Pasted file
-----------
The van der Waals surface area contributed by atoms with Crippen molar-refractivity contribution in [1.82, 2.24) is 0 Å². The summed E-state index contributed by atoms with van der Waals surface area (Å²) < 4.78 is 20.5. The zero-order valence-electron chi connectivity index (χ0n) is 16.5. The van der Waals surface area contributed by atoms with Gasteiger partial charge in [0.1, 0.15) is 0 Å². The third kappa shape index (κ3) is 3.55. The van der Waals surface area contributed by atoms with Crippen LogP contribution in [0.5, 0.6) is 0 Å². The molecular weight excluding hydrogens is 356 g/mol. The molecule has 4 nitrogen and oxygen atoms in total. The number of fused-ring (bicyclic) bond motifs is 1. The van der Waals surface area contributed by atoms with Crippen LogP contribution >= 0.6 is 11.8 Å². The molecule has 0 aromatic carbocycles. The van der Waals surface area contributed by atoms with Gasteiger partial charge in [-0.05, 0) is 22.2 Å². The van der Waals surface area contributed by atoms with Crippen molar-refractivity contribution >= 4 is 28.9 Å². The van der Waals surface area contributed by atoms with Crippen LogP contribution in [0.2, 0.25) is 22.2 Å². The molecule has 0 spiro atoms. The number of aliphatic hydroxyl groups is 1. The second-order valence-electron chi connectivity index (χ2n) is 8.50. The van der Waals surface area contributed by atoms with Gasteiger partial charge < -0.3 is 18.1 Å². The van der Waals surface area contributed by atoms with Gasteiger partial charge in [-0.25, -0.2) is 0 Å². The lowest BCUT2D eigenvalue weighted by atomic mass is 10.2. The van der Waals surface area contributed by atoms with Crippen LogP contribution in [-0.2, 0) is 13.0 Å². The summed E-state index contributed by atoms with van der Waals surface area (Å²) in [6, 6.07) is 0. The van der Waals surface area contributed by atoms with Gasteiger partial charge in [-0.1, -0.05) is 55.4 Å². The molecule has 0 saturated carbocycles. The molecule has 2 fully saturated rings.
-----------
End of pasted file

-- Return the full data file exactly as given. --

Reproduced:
The van der Waals surface area contributed by atoms with Crippen molar-refractivity contribution in [1.82, 2.24) is 0 Å². The summed E-state index contributed by atoms with van der Waals surface area (Å²) < 4.78 is 20.5. The zero-order valence-electron chi connectivity index (χ0n) is 16.5. The van der Waals surface area contributed by atoms with Gasteiger partial charge in [0.1, 0.15) is 0 Å². The third kappa shape index (κ3) is 3.55. The van der Waals surface area contributed by atoms with Crippen LogP contribution in [0.5, 0.6) is 0 Å². The molecular weight excluding hydrogens is 356 g/mol. The molecule has 4 nitrogen and oxygen atoms in total. The number of fused-ring (bicyclic) bond motifs is 1. The van der Waals surface area contributed by atoms with Crippen LogP contribution >= 0.6 is 11.8 Å². The molecule has 0 aromatic carbocycles. The van der Waals surface area contributed by atoms with Gasteiger partial charge in [-0.05, 0) is 22.2 Å². The van der Waals surface area contributed by atoms with Crippen molar-refractivity contribution >= 4 is 28.9 Å². The van der Waals surface area contributed by atoms with Crippen LogP contribution in [0.2, 0.25) is 22.2 Å². The molecule has 0 spiro atoms. The number of aliphatic hydroxyl groups is 1. The second-order valence-electron chi connectivity index (χ2n) is 8.50. The van der Waals surface area contributed by atoms with Gasteiger partial charge < -0.3 is 18.1 Å². The van der Waals surface area contributed by atoms with Gasteiger partial charge in [-0.25, -0.2) is 0 Å². The lowest BCUT2D eigenvalue weighted by atomic mass is 10.2. The van der Waals surface area contributed by atoms with Crippen LogP contribution in [-0.2, 0) is 13.0 Å². The summed E-state index contributed by atoms with van der Waals surface area (Å²) in [6, 6.07) is 0. The van der Waals surface area contributed by atoms with Gasteiger partial charge in [-0.1, -0.05) is 55.4 Å². The molecule has 0 saturated carbocycles. The molecule has 2 fully saturated rings.